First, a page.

By the time he took the stage on August 18, 1969, Jimi Hendrix had enjoyed more success than a kid who grew up in Seattle’s Central District in the 1950s could have reasonably dreamed—adoring fans in the UK and U.S., chart-topping singles, talk of his unbridled electric guitar style transforming the medium. Now, at 26, he was headlining Woodstock in upstate New York, the most important music celebration of a generation.
That morning Hendrix and his band hammered through the hits (“Spanish Castle Magic,” “Foxey Lady,” “Fire”). Then, near the tail end of the set, they paused. From Hendrix’s guitar came a handful of eerily familiar notes—the beginning of his interpretation of “The Star-Spangled Banner.”
The next few minutes would go down as the most emblematic performance of the 1960s, not just by Hendrix (who would die of an overdose 13 months later) but by anyone: The national anthem rendered as a serpentine, probing bolt of feedback.
“It’s the single most powerful performance of the anthem in the history of the song,” says Mark Clague, an associate musicology professor at the University of Michigan who heads the Star Spangled Music Foundation, dedicated to celebrating and promoting the anthem. “In some ways it’s a kind of musical depiction of democracy…in the sense that it’s a cacophony of disagreement.”
It wasn’t the first time the guitarist played the song, but the Woodstock iteration stands out for three reasons: the quality of the performance, the popular 1970 documentary about the festival—for which the “Banner” is a soaring denouement—and the context. It was the end of a tumultuous decade. The Vietnam War was raging. JFK and MLK had been shot dead. So had student protestors. And nearly 500,000 people, most of them boomers, then in their late teens and early 20s, had gathered for a rock music exposition that soon doubled as an interrogation of where the country was headed.
That’s one reason Clague is intrigued by the song’s punctuation. After all, the first verse of Francis Scott Key's 1814 lyrics, the basis for the anthem, ends with a question mark. Are we going to live up to our ideals? Can we make this country “the land of the free”? But we sing it now—as most people did in the ’60s—as if it’s an exclamation mark. The Hendrix version, says Clague, “makes you think about what it means to be American, about who gets to be American, who gets to decide what an American does.”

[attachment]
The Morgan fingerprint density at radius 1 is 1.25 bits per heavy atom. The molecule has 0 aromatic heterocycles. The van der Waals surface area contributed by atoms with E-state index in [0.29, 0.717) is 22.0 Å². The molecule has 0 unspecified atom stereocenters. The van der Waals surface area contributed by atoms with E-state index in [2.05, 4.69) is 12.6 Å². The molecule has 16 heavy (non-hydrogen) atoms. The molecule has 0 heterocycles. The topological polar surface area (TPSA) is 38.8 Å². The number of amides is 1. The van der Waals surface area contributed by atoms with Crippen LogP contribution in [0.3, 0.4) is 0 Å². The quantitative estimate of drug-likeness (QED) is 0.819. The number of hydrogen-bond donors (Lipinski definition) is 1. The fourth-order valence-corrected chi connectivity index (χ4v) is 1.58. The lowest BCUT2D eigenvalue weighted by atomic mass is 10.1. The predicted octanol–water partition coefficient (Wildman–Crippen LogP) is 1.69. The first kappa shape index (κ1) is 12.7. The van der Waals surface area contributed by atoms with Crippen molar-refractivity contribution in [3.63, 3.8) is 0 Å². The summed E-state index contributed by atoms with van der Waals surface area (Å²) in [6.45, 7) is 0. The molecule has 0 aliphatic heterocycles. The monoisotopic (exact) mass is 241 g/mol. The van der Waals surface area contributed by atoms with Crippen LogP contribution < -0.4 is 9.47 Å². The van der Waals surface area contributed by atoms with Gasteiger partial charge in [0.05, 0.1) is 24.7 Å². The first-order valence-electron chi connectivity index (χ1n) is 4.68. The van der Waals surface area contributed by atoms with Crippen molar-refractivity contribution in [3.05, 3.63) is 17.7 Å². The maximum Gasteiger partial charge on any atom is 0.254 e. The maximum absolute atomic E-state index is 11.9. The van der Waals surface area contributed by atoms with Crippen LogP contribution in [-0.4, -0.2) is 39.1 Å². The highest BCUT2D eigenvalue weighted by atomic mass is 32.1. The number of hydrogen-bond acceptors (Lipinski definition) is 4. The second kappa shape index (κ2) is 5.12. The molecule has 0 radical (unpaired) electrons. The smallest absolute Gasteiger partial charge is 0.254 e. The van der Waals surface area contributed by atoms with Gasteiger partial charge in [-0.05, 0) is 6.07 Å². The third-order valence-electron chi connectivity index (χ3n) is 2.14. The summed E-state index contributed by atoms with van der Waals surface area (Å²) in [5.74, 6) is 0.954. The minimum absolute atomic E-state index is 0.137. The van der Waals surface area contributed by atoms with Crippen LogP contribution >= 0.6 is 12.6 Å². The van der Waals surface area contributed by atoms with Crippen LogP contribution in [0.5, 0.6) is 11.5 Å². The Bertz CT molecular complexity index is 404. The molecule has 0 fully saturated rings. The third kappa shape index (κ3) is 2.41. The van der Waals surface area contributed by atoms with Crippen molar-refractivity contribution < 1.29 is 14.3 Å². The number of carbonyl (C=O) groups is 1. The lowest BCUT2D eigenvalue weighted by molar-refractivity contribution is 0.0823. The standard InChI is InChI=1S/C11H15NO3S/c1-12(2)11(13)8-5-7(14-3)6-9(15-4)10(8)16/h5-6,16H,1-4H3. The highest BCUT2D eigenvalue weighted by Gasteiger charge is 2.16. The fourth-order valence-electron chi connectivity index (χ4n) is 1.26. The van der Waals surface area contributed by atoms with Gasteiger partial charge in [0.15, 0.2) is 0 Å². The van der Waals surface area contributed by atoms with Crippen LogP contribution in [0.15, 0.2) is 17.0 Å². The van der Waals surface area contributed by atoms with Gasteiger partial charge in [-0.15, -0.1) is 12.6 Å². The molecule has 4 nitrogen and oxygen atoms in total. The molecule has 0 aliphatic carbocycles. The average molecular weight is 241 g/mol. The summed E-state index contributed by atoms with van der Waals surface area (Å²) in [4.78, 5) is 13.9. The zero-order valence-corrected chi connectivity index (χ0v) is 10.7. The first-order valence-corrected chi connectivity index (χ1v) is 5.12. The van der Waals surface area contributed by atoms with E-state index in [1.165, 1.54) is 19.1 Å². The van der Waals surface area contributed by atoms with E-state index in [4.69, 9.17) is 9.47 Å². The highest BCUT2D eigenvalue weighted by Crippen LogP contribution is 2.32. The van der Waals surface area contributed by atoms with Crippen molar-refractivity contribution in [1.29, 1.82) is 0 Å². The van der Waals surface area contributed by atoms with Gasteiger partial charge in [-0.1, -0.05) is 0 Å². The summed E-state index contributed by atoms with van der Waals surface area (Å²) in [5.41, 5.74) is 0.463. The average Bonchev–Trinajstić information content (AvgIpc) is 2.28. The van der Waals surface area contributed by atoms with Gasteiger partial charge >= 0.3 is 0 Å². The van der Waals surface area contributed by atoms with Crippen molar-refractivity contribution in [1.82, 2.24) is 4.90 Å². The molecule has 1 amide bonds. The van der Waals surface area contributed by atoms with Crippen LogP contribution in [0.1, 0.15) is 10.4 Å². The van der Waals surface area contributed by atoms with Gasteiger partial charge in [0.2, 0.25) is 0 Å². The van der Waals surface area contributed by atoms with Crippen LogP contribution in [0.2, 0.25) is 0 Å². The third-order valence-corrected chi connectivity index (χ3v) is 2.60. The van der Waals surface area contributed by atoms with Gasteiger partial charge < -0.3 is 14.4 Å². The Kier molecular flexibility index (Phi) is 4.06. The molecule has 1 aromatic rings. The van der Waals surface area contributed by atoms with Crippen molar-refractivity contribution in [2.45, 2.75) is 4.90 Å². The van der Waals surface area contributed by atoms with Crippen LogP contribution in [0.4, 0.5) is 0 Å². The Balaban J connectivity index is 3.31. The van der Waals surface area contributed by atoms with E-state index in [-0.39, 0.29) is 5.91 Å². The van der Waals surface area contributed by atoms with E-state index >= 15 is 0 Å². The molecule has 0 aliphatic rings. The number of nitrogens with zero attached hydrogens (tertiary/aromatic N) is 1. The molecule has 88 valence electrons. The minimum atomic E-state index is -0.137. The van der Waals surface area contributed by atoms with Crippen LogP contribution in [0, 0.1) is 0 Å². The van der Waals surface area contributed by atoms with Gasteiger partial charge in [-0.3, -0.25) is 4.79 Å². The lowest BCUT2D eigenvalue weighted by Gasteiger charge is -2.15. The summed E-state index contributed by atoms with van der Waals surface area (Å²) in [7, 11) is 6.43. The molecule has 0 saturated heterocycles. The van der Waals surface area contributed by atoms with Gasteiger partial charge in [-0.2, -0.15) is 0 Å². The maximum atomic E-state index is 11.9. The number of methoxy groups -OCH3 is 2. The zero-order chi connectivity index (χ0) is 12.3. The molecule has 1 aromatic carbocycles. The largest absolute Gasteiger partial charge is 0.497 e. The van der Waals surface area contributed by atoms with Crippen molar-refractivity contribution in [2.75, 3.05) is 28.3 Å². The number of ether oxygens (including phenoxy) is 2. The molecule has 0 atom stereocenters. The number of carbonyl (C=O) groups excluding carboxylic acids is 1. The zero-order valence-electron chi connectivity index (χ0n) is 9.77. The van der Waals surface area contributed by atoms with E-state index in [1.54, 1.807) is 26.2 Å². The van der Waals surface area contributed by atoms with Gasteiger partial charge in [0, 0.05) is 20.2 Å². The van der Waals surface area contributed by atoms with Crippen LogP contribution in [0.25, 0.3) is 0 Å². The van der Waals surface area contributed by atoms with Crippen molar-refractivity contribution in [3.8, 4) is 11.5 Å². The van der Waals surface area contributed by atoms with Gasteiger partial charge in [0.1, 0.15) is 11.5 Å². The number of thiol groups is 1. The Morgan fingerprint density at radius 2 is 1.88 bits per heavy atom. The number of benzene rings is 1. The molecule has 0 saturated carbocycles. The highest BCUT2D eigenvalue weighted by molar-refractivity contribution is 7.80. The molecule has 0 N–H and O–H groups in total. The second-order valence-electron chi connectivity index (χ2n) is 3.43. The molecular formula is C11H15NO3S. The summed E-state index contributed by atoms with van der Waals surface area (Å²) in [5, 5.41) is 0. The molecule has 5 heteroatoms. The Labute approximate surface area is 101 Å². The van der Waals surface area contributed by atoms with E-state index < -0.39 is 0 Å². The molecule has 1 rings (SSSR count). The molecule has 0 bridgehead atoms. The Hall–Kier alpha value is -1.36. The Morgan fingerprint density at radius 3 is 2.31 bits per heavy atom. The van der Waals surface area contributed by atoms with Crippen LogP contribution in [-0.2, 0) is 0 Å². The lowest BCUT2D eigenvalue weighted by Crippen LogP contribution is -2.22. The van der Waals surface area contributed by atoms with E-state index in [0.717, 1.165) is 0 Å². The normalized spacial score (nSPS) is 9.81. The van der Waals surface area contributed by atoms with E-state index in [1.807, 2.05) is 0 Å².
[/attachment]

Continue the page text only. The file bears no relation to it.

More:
In other words, Hendrix reintroduced the question mark. Ask someone who was there, and they’ll tell you that interrogation resonated in the moment.
On that Monday morning Marc Leepson, 23, recently of the U.S. Army’s 527th Personnel Service Company in Vietnam, watches the day break on a world of mud. Mud seeping up tent walls. Mud under fingernails and clinging to everyone’s bell-bottoms. Leepson spent last night like he has the previous two: partying on little to no sleep with hundreds of thousands of others, listening in the rain to the greatest collection of live rock music ever assembled—Grateful Dead, Creedence Clearwater Revival, Janis Joplin, The Who, Jefferson Airplane.
Now it’s 9am, the beginning of the work week, and Woodstock’s crowd of half a million has shrunk to less than 40,000 as attendees roll out of the muck and back to their real lives. Not Leepson. Discharged from the military a month earlier, he traipses through the sludge for one more march.
Jimi Hendrix, the guitar virtuoso from Seattle, mounts the main stage for the festival’s final performance. Leepson and his friends groove to the lyrics they know so well, anticipating “Purple Haze,” which back in Vietnam was practically the theme song of Leepson’s army unit. Then something changes. The sound issuing from the stage becomes stranger.
For the next four minutes and three seconds Hendrix’s guitar is an instrument possessed, mimicking planes in the sky, bombs dropping and exploding, sirens, and people screaming—the sounds of war and a country unraveling. “We were slack-jawed,” Leepson will recall 50 years later. “Our mouths were hanging open.”
Ahead of Leepson lay a successful career as a historian writing well-received books on the Vietnam War and the American flag. He would also author a biography of Francis Scott Key, the amateur poet who penned the words of the anthem 205 years ago.
What would Key think of Jimi Hendrix performing his poem?
“This guy was extremely conservative,” Leepson says of the nineteenth-century poet. “In the meaning of conservative as someone who is very, very traditional and doesn’t like change.” He wouldn’t have known what to make of Hendrix—the way he sounded, the way he looked, or that there was a black man leading an American revolution.
A few songs after the “Banner,” Woodstock came to a close. Leepson and the remaining crowd snaked out of the muddy field and fanned out across the country, that big question mark following them to the end of the century and into the next.